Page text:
Whether it's rethinking traditional schedules or Tuesday's announcement of what is being called a Basketball Fantasy Experience in September (cost: $7,495), a desire to be distinctive drives Kentucky basketball, Coach John Calipari said.
"Just trying to separate from the pack," he said.
Some reporters and those he termed "purists" might recoil from time to time, Calipari acknowledged.
"Because we're going to do some new things that are different," he said, "you are going to look at it and say, when did they have the time to think this stuff up."
For example, Calipari mused about a future triple-header involving UK's men's and women's basketball teams, and its football team.
"Just overrun a city," he said. "I don't know what city it would be, but it would be overrun."
UK football coach Joker Phillips' reaction?
"He just said, 'Please don't make it Notre Dame,'" Calipari quipped.
Calipari's most recent brainstorm involved the ending of the Kentucky-Indiana series, which had included a game every regular season since 1969-70. The two schools could not agree on where to play future games: UK wanted neutral sites, IU wanted a home-and-home arrangement.
"It makes the purists mad," Calipari said before adding, "I'm not scheduling for the purists. I'm scheduling for my basketball team."
The changing nature of college athletics drove UK's desire to limit its home-and-home non-conference series to Louisville and North Carolina, Calipari said. Like a growing number of schools, UK saw greater value in made-for-TV, neutral-site extravaganzas.
"We want to be ahead of the curve," the UK coach said. "We want to be able to be doing things. And if you're not able to do it with certain schools, you do it with other schools."
Kentucky fans support the decision not to accept Indiana's offer of a four-year deal that included neutral sites and home-and-home components, Calipari said.
"You can write they're all mad," he said. "Those seven (fans cited in news reports) are mad. But fans, as a whole, are great. They're fine with what we're doing."
Calipari scoffed at Indiana's contention that a game such as UK-IU represented a memory that students should savor in a home-court atmosphere.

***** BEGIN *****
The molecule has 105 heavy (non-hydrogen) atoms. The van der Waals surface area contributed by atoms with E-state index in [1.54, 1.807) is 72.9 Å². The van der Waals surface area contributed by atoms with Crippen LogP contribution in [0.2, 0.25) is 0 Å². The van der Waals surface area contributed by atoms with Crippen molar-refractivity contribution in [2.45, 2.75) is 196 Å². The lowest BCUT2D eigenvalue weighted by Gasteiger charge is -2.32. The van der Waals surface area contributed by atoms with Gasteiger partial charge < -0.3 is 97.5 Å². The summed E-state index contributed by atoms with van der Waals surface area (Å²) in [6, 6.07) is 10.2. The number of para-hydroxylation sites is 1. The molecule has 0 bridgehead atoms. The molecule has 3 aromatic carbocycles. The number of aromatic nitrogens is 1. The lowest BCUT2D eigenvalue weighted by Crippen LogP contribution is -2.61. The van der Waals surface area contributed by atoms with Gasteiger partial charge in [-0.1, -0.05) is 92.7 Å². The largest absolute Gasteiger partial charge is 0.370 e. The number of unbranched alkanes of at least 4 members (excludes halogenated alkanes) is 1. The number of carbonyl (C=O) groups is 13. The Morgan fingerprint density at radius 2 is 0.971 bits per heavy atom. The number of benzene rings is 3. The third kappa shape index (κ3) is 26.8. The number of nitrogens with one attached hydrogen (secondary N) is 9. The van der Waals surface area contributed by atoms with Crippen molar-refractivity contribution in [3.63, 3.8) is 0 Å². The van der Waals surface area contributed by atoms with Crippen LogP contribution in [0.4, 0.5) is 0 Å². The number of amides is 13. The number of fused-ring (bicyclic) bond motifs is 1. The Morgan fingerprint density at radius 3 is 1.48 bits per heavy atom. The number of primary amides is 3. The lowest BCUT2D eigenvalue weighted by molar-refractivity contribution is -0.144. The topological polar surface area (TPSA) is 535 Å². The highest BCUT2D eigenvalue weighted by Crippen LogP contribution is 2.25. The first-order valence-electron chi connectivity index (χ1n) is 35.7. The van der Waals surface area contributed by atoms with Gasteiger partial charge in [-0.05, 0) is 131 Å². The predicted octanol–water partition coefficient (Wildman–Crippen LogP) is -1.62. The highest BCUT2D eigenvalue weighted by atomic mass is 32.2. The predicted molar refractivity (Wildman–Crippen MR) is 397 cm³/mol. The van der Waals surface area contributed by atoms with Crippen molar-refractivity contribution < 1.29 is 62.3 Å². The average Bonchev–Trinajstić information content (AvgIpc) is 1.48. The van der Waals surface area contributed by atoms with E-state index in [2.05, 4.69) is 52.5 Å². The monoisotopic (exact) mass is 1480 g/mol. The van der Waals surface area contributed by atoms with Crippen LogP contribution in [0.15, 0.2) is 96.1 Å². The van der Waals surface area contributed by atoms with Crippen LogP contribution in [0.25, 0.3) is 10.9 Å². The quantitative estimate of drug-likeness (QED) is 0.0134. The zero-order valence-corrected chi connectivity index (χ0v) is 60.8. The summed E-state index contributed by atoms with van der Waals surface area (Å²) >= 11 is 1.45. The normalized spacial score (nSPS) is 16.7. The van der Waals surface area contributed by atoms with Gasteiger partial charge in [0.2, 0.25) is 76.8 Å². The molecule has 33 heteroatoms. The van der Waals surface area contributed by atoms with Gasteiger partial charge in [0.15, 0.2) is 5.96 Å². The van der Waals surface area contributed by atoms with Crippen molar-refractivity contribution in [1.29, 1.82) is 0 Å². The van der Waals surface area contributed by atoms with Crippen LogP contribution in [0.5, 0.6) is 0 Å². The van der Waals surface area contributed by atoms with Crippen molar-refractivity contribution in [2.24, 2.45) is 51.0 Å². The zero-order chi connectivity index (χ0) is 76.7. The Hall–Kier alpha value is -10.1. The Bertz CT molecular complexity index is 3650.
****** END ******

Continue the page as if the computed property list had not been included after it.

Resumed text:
Noting how UK offered to play in Lucas Oil Stadium in Indianapolis the next two seasons, Calipari said of IU students, "They're only two hours away. Are they that poor? They couldn't get to that building? Our students are going."
Calipari noted the inevitability of change. "It ain't five years ago," he said. But he also cited a coaching icon as an inspiration for UK's insistence on moving the series with Indiana to neutral sites.
"I wanted to do what Bobby Knight did," he said in reference to UK-IU alternating between Indianapolis and Louisville from 1991 through 2005. "Bobby Knight decided that he thought the series should be neutral.
"And when it was neutral, it was huge."
Calipari saw UK enjoying another attention-getting night at this year's NBA Draft.
Of the six eligible UK players, "I'd say four are locks" for the first round," he said.
Calipari said the draft order for those four should be Anthony Davis, Michael Kidd-Gilchrist, Terrence Jones and Doron Lamb.
NBA scouts and personnel love to discover a relatively low-profile prospect, Calipari said.
"They'd rather get a kid from Louisiana Tech make it because then they look like geniuses because then they found somebody," he said.
NBA personnel want to find the next Scottie Pippen, who played for Central Arkansas.
Calipari will attend the draft, then resume coaching the Dominican Republic National Team.
"Everybody says you've got to slow down," he said. "I will when I retire. ... I only know one way. Two or three things going on at once. If I didn't (have two or three things), I'd probably be bored."